Pohnpei State, FSM - October 1998
October 21, 1998
We are supposed to attend and document a traditional feast --- the ritual presentation of the yam (and opening of yam season) to the Nahnmwarki by one of the villages in Kitti Municipality. That should be interesting. Like the sakau pounding, I think I will get a roll of film for Teresa to take her own pictures. I felt like a mother anthropologist training her daughter the techniques of the trade during the sakau pounding --- she had to take her own pictures, frame them, and get all the relevant information into the picture.
October 24, 1998
We are going to a traditional feast today in a village in Kitti. The village, Enipein Powe, is Emensio's village; he is a participant in the feast and he said he obtained permission from the Nahmwarki for me to wander freely around the event. The day has already started out hot and humid.
We are waiting for our ride to the village. While we wait I'm looking out into the bay, watching the sunrise, listening to the birds and chickens. The pigs aren't yet up and squealing for breakfast, but they soon will be. Mr. Kim's crew gets ready to leave by 6:30, if not before, so there are the usual packing-up noises coming from the back of the building. They are getting their equipment ready, checking it, making adjustments, and sometimes repairs, and then they are off for the day. Their horn honks, as if to say "come on, let's go".
October 25, 1998
The feast was something you could never imagine. It was the last of the yam feasts in honor of the Nahnmwarki of Kitti Municipality. We arrived to find huge yams hanging from the rafters of the nas, as well as lined up outside on large racks made especially for such things. In one location outside the nas, there are piles of kava plants (for sakau) and sugar cane. These were collected by the four sections of the village --- sort of a competition. And just outside the nas, an um (earth oven) was well underway --- the wood was burning, stones had been piled high and were beginning to be heated. Those stones in the middle of the pile looked as if they were already starting to glow red with heat.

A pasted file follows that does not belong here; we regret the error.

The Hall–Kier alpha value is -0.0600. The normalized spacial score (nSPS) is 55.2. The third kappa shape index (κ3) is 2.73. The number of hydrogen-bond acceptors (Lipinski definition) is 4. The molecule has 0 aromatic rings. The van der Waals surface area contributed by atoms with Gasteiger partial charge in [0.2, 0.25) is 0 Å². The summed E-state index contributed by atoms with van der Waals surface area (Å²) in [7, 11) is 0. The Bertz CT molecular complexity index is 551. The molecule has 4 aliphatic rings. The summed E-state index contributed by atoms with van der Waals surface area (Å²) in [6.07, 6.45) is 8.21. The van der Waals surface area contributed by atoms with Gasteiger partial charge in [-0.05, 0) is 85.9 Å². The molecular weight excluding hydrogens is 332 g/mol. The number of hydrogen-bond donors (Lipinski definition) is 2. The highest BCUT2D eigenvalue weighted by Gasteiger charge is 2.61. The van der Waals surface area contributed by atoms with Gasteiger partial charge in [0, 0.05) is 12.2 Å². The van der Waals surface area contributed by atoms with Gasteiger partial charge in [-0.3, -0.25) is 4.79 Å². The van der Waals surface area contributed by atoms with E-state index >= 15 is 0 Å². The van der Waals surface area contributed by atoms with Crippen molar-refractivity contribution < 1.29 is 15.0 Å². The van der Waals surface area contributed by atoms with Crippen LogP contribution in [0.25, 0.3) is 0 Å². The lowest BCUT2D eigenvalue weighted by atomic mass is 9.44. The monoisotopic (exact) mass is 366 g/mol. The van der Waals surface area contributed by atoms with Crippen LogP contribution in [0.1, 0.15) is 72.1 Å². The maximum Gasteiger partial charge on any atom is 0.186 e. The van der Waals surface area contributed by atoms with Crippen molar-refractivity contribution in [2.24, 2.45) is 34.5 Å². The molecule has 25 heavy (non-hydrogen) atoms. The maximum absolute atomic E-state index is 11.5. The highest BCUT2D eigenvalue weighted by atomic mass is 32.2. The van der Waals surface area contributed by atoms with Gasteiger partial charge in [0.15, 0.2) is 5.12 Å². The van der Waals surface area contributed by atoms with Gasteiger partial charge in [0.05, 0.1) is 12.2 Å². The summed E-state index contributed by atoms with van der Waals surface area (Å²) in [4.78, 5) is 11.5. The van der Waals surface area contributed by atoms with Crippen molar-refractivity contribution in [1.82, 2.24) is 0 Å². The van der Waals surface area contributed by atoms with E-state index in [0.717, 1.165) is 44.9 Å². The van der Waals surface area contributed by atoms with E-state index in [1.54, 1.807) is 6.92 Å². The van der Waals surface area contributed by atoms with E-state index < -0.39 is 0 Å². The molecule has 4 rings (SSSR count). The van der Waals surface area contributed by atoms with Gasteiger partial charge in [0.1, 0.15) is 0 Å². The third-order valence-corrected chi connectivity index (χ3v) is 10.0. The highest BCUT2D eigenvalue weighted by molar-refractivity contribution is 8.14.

Then, just in front of the um and nas, a line of pigs stretched out on banana leaves. The pigs are killed on-site. Apparently, each village section was also responsible for supplying a pig or pigs (their choice). Someone also laid out a carabao. I am told that in the ranking of animal offerings, dog is the highest ranked, then pigs. Carabao are extras, with no rank. This was the first carabao I had actually seen here, and it was dead. It was almost immediately cut up into little pieces, with a leg offering given to the Nahnmwarki. The pigs are thrown onto the top of the um to burn off the hair, then they are opened up, cleaned and thrown back onto the banana leaves splayed. They and the pieces of carabao are covered up to keep the flies and dogs off of them. There are plenty of dogs wandering around, trying to lick up the blood from these animals.
During the arrivals of offerings, food for the feasts, preparation of the animals and um, sakau is also being pounded on two of the stones, and the master of ceremony is calling out the recipient of each cup. I was given a cup of sakau periodically when I was inside the nas, although I really don't know where my cup fit into the whole process. I was busy running in and out of the nas, taking pictures and just simply trying to figure out what was going on. My informants were not as informative as I would have liked --- the girls from the Maritime Museum, Rosenda and Lerleen. They are not very familiar with the sequence of events within the feast, and seem to have a difficult time with English. I don't blame them, though; if you do not routinely participate in such events, you are not as familiar with the timing or sequence of activities.